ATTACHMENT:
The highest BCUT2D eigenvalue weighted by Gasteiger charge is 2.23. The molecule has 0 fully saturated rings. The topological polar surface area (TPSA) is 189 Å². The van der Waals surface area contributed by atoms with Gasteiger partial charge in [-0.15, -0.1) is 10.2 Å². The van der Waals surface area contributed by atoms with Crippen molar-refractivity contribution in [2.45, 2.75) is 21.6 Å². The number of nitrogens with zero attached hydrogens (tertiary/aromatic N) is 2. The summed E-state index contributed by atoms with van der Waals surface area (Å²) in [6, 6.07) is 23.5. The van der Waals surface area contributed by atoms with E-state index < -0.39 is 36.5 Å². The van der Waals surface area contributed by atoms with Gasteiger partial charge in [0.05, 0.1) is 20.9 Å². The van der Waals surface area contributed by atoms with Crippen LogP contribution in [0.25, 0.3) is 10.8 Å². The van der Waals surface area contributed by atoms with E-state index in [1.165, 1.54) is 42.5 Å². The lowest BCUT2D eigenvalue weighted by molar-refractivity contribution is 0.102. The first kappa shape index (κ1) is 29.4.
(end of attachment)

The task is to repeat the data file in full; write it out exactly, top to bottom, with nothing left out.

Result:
The highest BCUT2D eigenvalue weighted by Gasteiger charge is 2.23. The molecule has 0 fully saturated rings. The topological polar surface area (TPSA) is 189 Å². The van der Waals surface area contributed by atoms with Gasteiger partial charge in [-0.15, -0.1) is 10.2 Å². The van der Waals surface area contributed by atoms with Crippen molar-refractivity contribution in [2.45, 2.75) is 21.6 Å². The number of nitrogens with zero attached hydrogens (tertiary/aromatic N) is 2. The summed E-state index contributed by atoms with van der Waals surface area (Å²) in [6, 6.07) is 23.5. The van der Waals surface area contributed by atoms with E-state index < -0.39 is 36.5 Å². The van der Waals surface area contributed by atoms with Gasteiger partial charge in [0.05, 0.1) is 20.9 Å². The van der Waals surface area contributed by atoms with Crippen LogP contribution in [0.25, 0.3) is 10.8 Å². The van der Waals surface area contributed by atoms with E-state index in [1.165, 1.54) is 42.5 Å². The lowest BCUT2D eigenvalue weighted by molar-refractivity contribution is 0.102. The first kappa shape index (κ1) is 29.4.